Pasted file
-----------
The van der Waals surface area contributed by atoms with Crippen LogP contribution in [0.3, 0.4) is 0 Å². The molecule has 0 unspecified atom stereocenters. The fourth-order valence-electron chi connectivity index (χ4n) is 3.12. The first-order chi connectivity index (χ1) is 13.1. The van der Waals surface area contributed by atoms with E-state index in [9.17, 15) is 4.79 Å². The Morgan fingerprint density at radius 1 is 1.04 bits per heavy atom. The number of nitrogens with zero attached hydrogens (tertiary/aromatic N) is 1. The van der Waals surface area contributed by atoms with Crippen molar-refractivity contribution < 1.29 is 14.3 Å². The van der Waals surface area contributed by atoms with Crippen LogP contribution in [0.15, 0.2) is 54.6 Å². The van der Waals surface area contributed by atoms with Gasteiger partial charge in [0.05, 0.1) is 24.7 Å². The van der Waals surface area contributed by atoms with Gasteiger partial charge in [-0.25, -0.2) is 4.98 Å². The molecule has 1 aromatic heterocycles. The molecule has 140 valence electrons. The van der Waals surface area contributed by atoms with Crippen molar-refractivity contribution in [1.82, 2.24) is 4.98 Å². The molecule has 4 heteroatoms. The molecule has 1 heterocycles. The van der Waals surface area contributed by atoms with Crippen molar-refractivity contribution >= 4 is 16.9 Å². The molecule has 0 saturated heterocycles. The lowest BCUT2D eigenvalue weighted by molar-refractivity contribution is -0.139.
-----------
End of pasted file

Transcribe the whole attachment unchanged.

The van der Waals surface area contributed by atoms with Crippen LogP contribution in [0.3, 0.4) is 0 Å². The molecule has 0 unspecified atom stereocenters. The fourth-order valence-electron chi connectivity index (χ4n) is 3.12. The first-order chi connectivity index (χ1) is 13.1. The van der Waals surface area contributed by atoms with E-state index in [9.17, 15) is 4.79 Å². The Morgan fingerprint density at radius 1 is 1.04 bits per heavy atom. The number of nitrogens with zero attached hydrogens (tertiary/aromatic N) is 1. The van der Waals surface area contributed by atoms with Crippen molar-refractivity contribution < 1.29 is 14.3 Å². The van der Waals surface area contributed by atoms with Crippen LogP contribution in [0.15, 0.2) is 54.6 Å². The van der Waals surface area contributed by atoms with Gasteiger partial charge in [0.05, 0.1) is 24.7 Å². The van der Waals surface area contributed by atoms with Gasteiger partial charge in [-0.25, -0.2) is 4.98 Å². The molecule has 1 aromatic heterocycles. The molecule has 140 valence electrons. The van der Waals surface area contributed by atoms with Crippen molar-refractivity contribution in [1.82, 2.24) is 4.98 Å². The molecule has 4 heteroatoms. The molecule has 1 heterocycles. The van der Waals surface area contributed by atoms with Crippen molar-refractivity contribution >= 4 is 16.9 Å². The molecule has 0 saturated heterocycles. The lowest BCUT2D eigenvalue weighted by molar-refractivity contribution is -0.139.